Collection Lawyer Arizona

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Arizona Collections Law is unique. Each state in the union has a different law to abide by. Debt collectors have several methods that they can employ to collect on a past due debt. Before creditors can start the process, they must go to court to receive a judgment. Once the judgement has been received, the creditors have several options.

Wage Garnishment

Among the most common methods used by debt collection agencies is wage garnishment. What basically happens here is that the judgment creditor will contact the debtor’s place of employment and by law, the employer must deduct a certain portion of the debtor’s wages out of every paycheck that they receive. Maximizing the amount the judgement creditor asks for is something that a good Arizona Collections Attorney can help with. An Arizona Collections Attorney can fight for the best resolution, whether representing the judgment creditor or debtor.

Garnishment of Bank Accounts

Arizona Collections Law states that a creditor has the right to take money in a debtor’s account and use the money to pay off the judgment. When working with for a debtor, an Arizona Collections Lawyer can ensure that if a debt collection agency is attempting to garnish a bank account, it is going by the proper state procedure. An Arizona Collection Lawyer can also make sure that a creditor maximizes its recovery to pay a debt. Many times states will put limitations on the amount that can be garnished, as well as what types of funds can be garnished. One must be well versed in the law to know the loopholes, but an can review his or her state’s laws to find if a bank account can be garnished.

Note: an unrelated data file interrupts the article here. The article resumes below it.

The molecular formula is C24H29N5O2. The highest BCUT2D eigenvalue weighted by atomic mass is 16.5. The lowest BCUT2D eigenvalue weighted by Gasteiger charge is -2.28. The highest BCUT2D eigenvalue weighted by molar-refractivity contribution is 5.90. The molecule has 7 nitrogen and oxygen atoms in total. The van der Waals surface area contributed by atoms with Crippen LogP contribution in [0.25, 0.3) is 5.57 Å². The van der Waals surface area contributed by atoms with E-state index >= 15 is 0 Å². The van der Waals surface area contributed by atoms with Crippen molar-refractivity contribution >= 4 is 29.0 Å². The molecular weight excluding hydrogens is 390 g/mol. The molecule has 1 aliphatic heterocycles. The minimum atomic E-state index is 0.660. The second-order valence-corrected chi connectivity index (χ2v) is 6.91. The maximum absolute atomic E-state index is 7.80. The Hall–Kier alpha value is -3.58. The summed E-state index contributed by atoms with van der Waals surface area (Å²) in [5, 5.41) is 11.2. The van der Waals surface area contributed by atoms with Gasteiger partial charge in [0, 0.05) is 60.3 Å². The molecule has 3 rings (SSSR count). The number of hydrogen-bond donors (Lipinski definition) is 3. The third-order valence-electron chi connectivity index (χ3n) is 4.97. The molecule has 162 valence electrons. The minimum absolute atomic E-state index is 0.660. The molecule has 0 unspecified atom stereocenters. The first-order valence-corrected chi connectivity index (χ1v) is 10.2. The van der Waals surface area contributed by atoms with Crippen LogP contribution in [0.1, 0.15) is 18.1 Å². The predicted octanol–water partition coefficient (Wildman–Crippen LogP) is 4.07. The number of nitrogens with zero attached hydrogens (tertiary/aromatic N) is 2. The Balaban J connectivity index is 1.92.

If you are owed money and don’t quite understand all of your rights, get someone who does. Don’t let a situation where you have options get out of hand, and definitely don’t be taken advantage of.

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Q: I earned an Order requiring the Defendants to pay me x amount of money for my fees and costs. Do I need to submit a Judgment form too?

Or is the ‘Order Awarding fees and costs’ [to me] the same thing as a judgment? The judge granted my Application for Fees and Costs with an Order Granting Application for Fees/Costs (to Plaintiff [me]) . It was dated and stated who owed me how much and at what percent of interest accruing per annum. Can I use that to get a writ of garnishment or execution? If not, would I just submit a Judgment form, filled out in accordance with the Order and wait for the judge to sign it?

A: If this is the final ruling of the court then yes, it will essentially be the same thing as a judgment, and you should submit a form of judgment to the court with a blank to enter your attorneys’ fees. But if this is part-way through the case, say as sanctions for a discovery violation, then you wouldn’t submit a form of judgment. The devil could be in the details on this one. It might be worth it to pay a lawyer for an hour of time to make sure you’re doing things right.

* This answer does not constitute legal advice. I am admitted in the State of Arizona only. This advice is based on general principles of law that may or may not relate to your specific situation. Facts and laws change and these possible changes will affect the advice provided here. You should not rely on this advice alone, and nothing in these communications creates an attorney-client relationship.

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